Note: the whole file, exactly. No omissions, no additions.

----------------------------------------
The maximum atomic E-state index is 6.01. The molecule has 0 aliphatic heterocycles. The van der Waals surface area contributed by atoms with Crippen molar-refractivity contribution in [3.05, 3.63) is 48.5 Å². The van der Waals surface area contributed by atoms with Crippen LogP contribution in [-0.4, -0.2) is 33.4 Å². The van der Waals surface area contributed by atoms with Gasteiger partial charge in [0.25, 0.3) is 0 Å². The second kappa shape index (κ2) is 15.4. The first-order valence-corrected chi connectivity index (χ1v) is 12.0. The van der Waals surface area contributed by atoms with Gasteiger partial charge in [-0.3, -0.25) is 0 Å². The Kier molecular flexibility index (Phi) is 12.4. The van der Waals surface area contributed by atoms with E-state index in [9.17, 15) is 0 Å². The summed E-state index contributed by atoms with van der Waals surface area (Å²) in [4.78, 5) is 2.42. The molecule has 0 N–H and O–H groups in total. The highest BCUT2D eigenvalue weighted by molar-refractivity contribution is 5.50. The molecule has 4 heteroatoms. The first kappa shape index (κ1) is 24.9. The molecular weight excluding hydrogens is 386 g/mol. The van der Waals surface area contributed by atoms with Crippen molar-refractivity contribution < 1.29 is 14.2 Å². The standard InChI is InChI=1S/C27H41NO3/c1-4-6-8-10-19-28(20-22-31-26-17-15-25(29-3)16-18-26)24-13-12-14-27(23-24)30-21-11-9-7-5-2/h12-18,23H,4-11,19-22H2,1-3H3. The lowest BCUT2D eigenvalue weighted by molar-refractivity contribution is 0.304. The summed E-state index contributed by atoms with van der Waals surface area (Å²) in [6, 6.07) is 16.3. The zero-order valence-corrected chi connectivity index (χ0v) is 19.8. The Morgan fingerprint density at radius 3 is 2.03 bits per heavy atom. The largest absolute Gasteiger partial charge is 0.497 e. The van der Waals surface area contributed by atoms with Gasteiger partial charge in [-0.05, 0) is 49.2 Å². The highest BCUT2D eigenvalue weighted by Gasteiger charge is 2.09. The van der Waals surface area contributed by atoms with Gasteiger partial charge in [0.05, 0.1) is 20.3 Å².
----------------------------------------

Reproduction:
The maximum atomic E-state index is 6.01. The molecule has 0 aliphatic heterocycles. The van der Waals surface area contributed by atoms with Crippen molar-refractivity contribution in [3.05, 3.63) is 48.5 Å². The van der Waals surface area contributed by atoms with Crippen LogP contribution in [-0.4, -0.2) is 33.4 Å². The van der Waals surface area contributed by atoms with Gasteiger partial charge in [0.25, 0.3) is 0 Å². The second kappa shape index (κ2) is 15.4. The first-order valence-corrected chi connectivity index (χ1v) is 12.0. The van der Waals surface area contributed by atoms with Gasteiger partial charge in [-0.3, -0.25) is 0 Å². The Kier molecular flexibility index (Phi) is 12.4. The van der Waals surface area contributed by atoms with E-state index in [9.17, 15) is 0 Å². The summed E-state index contributed by atoms with van der Waals surface area (Å²) in [4.78, 5) is 2.42. The molecule has 0 N–H and O–H groups in total. The highest BCUT2D eigenvalue weighted by molar-refractivity contribution is 5.50. The molecule has 4 heteroatoms. The first kappa shape index (κ1) is 24.9. The molecular weight excluding hydrogens is 386 g/mol. The van der Waals surface area contributed by atoms with Crippen molar-refractivity contribution < 1.29 is 14.2 Å². The standard InChI is InChI=1S/C27H41NO3/c1-4-6-8-10-19-28(20-22-31-26-17-15-25(29-3)16-18-26)24-13-12-14-27(23-24)30-21-11-9-7-5-2/h12-18,23H,4-11,19-22H2,1-3H3. The lowest BCUT2D eigenvalue weighted by molar-refractivity contribution is 0.304. The summed E-state index contributed by atoms with van der Waals surface area (Å²) in [6, 6.07) is 16.3. The zero-order valence-corrected chi connectivity index (χ0v) is 19.8. The Morgan fingerprint density at radius 3 is 2.03 bits per heavy atom. The largest absolute Gasteiger partial charge is 0.497 e. The van der Waals surface area contributed by atoms with Gasteiger partial charge in [-0.05, 0) is 49.2 Å². The highest BCUT2D eigenvalue weighted by Gasteiger charge is 2.09. The van der Waals surface area contributed by atoms with Gasteiger partial charge in [0.05, 0.1) is 20.3 Å².